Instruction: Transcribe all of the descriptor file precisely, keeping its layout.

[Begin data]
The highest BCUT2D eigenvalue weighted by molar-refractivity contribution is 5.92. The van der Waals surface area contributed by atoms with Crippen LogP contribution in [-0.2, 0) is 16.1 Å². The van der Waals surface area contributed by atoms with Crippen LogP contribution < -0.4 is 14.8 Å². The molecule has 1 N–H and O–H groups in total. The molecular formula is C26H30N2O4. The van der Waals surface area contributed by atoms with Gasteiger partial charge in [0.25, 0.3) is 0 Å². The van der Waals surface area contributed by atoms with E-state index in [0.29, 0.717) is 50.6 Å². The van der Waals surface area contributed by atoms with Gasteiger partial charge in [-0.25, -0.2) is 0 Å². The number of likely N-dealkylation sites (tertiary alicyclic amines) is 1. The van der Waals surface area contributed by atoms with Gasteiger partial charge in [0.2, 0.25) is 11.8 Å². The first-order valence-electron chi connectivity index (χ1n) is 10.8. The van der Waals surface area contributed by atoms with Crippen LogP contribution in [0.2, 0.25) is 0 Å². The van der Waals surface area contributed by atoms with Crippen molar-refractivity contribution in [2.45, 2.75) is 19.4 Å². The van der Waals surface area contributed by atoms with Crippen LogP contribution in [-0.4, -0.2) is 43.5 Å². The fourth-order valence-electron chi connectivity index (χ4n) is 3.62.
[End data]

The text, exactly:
The highest BCUT2D eigenvalue weighted by molar-refractivity contribution is 5.92. The van der Waals surface area contributed by atoms with Crippen LogP contribution in [-0.2, 0) is 16.1 Å². The van der Waals surface area contributed by atoms with Crippen LogP contribution < -0.4 is 14.8 Å². The molecule has 1 N–H and O–H groups in total. The molecular formula is C26H30N2O4. The van der Waals surface area contributed by atoms with Gasteiger partial charge in [0.25, 0.3) is 0 Å². The van der Waals surface area contributed by atoms with E-state index in [0.29, 0.717) is 50.6 Å². The van der Waals surface area contributed by atoms with Gasteiger partial charge in [-0.25, -0.2) is 0 Å². The number of likely N-dealkylation sites (tertiary alicyclic amines) is 1. The van der Waals surface area contributed by atoms with Gasteiger partial charge in [0.2, 0.25) is 11.8 Å². The first-order valence-electron chi connectivity index (χ1n) is 10.8. The van der Waals surface area contributed by atoms with Crippen LogP contribution in [0.2, 0.25) is 0 Å². The van der Waals surface area contributed by atoms with Crippen molar-refractivity contribution in [2.45, 2.75) is 19.4 Å². The van der Waals surface area contributed by atoms with Crippen LogP contribution in [-0.4, -0.2) is 43.5 Å². The fourth-order valence-electron chi connectivity index (χ4n) is 3.62.